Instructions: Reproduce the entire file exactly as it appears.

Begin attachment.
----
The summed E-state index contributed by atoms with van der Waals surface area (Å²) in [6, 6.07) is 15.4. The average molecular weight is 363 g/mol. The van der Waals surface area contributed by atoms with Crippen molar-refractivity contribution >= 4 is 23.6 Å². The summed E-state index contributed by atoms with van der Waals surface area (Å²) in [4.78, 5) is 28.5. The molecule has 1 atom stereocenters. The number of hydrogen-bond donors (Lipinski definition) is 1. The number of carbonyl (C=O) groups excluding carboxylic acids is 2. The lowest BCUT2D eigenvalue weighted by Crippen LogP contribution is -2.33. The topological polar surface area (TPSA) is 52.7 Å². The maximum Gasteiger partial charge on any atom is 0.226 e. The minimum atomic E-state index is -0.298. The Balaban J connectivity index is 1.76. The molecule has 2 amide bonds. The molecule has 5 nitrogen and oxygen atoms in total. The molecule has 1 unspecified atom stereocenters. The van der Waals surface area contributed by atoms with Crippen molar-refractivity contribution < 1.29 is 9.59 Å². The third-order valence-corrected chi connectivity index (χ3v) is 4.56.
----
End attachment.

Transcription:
The summed E-state index contributed by atoms with van der Waals surface area (Å²) in [6, 6.07) is 15.4. The average molecular weight is 363 g/mol. The van der Waals surface area contributed by atoms with Crippen molar-refractivity contribution >= 4 is 23.6 Å². The summed E-state index contributed by atoms with van der Waals surface area (Å²) in [4.78, 5) is 28.5. The molecule has 1 atom stereocenters. The number of hydrogen-bond donors (Lipinski definition) is 1. The number of carbonyl (C=O) groups excluding carboxylic acids is 2. The lowest BCUT2D eigenvalue weighted by Crippen LogP contribution is -2.33. The topological polar surface area (TPSA) is 52.7 Å². The maximum Gasteiger partial charge on any atom is 0.226 e. The minimum atomic E-state index is -0.298. The Balaban J connectivity index is 1.76. The molecule has 2 amide bonds. The molecule has 5 nitrogen and oxygen atoms in total. The molecule has 1 unspecified atom stereocenters. The van der Waals surface area contributed by atoms with Crippen molar-refractivity contribution < 1.29 is 9.59 Å². The third-order valence-corrected chi connectivity index (χ3v) is 4.56.